[SOLVED] Why does type inference doesn’t give consistence results with generics in the following case?


This Content is from Stack Overflow. Question asked by tsninja

So, we’ve a function foo that does not specify any type for this, which means this parameter for foo is unknown (ThisParameterType<typeof foo>).

Next, we have a wrapper function that accepts two arguments and there’s a generic type argument T that’s used at three places.

Now, when we call wrapper with foo and a string, T is unknown for the this parameter but is a string for the arg0 parameter, but the final inference for T is string.

function foo() {}

function wrapper<T>(cb: (this: T, ...args: any[]) => any, arg0: T): T {
  console.log(cb, arg0);
  return "" as any as T;

let bar = "bar"
wrapper(foo, bar)

Let’s now see a similar example, where it behaves differently. Here also T is unknown at one place and number at another, but the resultant inference this time is unknown and not number.

function someFunc<T>(a: T, b: T): [T, T] {
  return [a, b];

let num = 10
someFunc(num as unknown, num);

I want to understand the reason behind this inconsistency?


First let’s look at the simple case:

let num = 10
let unk: unknown = num

function f<T>(a: T, b: T) { }
f(unk, num);
// function f<unknown>(a: unknown, b: unknown): void

In the call to f(), the type checker needs to infer the generic type parameter T from the types of values you’ve passed in for a and b. Another way of saying this is that the appearances of T in the a type and the b type are inference sites.

You have one value of the unknown type, TypeScript’s top type, and one value of the primitive number type corresponding to just numbers. So there are two candidates from which it can choose.

What happens if it chooses number? Well that wouldn’t work because while num is of type number, unk is not (even though we know it’s actually a number at runtime, we’ve intentionally widened unk to the unknown type). Since unknown is not assignable to number, that inference would fail to type check.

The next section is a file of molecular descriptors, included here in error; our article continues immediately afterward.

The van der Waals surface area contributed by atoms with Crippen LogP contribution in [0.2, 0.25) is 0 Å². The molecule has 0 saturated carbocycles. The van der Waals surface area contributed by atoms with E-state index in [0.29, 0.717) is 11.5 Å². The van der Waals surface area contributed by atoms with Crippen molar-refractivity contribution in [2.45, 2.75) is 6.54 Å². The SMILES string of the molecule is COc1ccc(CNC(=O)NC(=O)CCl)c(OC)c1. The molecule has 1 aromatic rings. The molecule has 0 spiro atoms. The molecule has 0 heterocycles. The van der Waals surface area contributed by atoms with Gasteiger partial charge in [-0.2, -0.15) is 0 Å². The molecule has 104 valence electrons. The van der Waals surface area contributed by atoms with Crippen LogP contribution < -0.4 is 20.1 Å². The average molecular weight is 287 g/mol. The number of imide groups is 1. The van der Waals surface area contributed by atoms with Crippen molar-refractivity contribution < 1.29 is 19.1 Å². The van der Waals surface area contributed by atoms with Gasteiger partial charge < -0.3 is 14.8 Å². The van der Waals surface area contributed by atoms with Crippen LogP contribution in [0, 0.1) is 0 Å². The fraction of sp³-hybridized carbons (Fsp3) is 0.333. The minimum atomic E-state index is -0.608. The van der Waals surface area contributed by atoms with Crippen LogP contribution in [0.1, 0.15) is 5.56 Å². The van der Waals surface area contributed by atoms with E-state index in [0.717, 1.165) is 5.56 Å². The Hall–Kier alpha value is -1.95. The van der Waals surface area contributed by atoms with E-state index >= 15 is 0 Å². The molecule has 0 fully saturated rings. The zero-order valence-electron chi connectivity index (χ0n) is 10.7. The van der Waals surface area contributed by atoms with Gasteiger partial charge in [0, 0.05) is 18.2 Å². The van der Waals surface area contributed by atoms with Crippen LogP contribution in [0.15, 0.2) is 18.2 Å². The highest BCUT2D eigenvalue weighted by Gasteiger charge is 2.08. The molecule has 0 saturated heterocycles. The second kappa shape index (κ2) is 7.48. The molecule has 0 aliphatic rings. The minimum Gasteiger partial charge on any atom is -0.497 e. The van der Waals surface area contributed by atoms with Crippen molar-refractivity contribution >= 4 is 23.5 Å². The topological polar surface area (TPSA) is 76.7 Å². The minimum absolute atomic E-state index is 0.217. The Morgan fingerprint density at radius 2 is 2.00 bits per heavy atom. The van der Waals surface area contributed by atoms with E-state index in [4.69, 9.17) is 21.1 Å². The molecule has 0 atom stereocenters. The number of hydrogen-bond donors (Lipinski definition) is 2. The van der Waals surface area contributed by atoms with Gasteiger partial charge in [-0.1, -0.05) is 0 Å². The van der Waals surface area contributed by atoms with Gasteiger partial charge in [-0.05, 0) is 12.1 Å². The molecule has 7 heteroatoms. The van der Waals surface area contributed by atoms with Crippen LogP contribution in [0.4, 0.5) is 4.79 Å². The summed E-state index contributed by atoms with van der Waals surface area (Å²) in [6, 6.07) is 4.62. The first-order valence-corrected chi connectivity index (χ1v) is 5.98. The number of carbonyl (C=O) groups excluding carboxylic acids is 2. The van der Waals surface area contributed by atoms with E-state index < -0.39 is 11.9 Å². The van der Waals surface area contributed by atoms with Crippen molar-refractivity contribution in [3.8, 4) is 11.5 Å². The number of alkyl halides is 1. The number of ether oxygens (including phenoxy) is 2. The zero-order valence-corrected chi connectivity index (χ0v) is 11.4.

What happens if it chooses unknown? That works just fine because unk is already of type unknown, and num can also be treated as having type unknown. Indeed, the whole point of the top type unknown is that all types are assignable to it.

And so the compiler chooses unknown.

Now compare to the following variation:

function unkFunc(x: unknown) { }
function numFunc(x: number) { x.toFixed() }

function g<T>(a: (x: T) => void, b: (x: T) => void) { }
g(unkFunc, numFunc)
// function g<number>(a: (x: number) => void, b: (x: number) => void): void

In the call to g(), the appearances of T in the types of a and b are still inference sites, but now they appear in positions of a function parameter. Again you have one value where T should be inferred as unknown and another where T should be inferred as number. So there are two candidates.

What happens if the compiler chooses unknown? That wouldn’t work because while unkFunc is definitely of type (x: unknown) => void, numFunc is not of type (x: unknown) => void. If it were, you could call it with any value you want, like numFunc("") or numFunc({}) or numFunc(null). If you actually do any of those you’ll get a runtime error, and even if you didn’t (if I left out the x.toFixed() line), it would be wrong because numFunc‘s call signature requires that its parameter be of type number. And since unknown is not assignable to number, that inference would fail to type check.
assignable to number, that inference would fail to type check.